The New Mini-Tiffany’s

Tiffany has unveiled plans for a new 2000-foot store concept, tenatively titled “Tiffany and Co Collections.”   The new stores will not feature engagement or “statement” jewelry, and will be aimed at the female self-purchase market. Below is one pic of the new proposed store. A pic of the interior can be seen here.

We spoke with Mark Aaron of Tiffany investor relations about the concept … He didn’t give us many new details, but he did note:

– The stores will feature price points from $100 to $15,000.
– They will feature the same products as in Tiffany stores, with the two exceptions (bridal and statement) noted above. “It is essentially a Tiffany store, offering a subset of our product offerings,” he said. “It is not a budget version of Tiffany or separate brand.”  
– They will carry mostly gold, silver and platinum. Asked about diamonds, Aaron said there will be pieces with diamond accents.
– The stores will open in both areas where Tiffany has no presence and cities where it wants to supplement an existing presence. He gave university towns as an example of the former and Los Angeles as an example of the latter. (But just an example, he stressed.)
– There will likely not be different advertising, although obviously engagement-oriented ads are out.
– Asked if he was concerned about diluting the brand, Aaron said, “If there was, we just wouldn’t do it. We are talking about, maybe, in 15 years, having 170 stores in the U.S.”

Even so, this is big news. Tiffany currently has 68 stores in the United States. This plan calls for at least 70 more — nearly a doubling of the current size of its U.S. division (and it plans another 30 or so standard Tiffany’s.) All this will take over a decade – current plans call for opening three to five of the new stores a year, later increasing from eight to ten — but it does show some confidence that Tiffany is not testing the concept on a limited basis but is announcing a full-steam-ahead expansion plan.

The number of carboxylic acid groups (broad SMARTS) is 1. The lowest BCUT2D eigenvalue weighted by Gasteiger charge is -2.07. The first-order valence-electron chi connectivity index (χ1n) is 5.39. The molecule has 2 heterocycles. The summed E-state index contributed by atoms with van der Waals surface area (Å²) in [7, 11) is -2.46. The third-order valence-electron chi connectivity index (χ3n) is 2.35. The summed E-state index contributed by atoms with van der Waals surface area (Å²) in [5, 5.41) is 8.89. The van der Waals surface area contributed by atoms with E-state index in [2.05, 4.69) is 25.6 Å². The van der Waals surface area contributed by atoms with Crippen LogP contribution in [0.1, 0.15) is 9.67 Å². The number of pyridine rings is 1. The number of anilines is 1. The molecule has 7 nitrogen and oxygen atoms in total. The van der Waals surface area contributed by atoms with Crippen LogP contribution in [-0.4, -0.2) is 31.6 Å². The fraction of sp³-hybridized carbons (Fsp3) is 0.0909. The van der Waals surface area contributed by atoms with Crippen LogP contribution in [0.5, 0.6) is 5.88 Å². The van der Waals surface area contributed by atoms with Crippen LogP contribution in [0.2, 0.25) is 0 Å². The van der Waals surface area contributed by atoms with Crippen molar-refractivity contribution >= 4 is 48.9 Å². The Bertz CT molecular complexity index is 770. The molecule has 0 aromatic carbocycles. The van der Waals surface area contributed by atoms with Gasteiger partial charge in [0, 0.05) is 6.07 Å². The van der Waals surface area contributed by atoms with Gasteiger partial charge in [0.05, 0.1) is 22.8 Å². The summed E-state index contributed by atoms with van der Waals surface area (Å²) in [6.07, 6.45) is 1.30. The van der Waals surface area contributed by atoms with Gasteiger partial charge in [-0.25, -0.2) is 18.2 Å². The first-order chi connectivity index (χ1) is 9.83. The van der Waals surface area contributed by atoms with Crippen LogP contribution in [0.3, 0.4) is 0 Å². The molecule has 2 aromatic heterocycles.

Aaron notes that the stores will have greater productivity and profitablity than the standard Tiffany stores, especially given the absence of engagement rings. Which is a pretty sad commentary on what is going on with the diamond industry, that even Tiffany doesn’t consider diamond engagement rings a particularly profitable business. 

In any case, there has been a lot of talk that this industry neglects the female self-purchaser. If Tiffany can’t attract that consumer, no one can. Good luck.

The AP reports on analyst reaction. So far, it’s favorable.

JCK News Director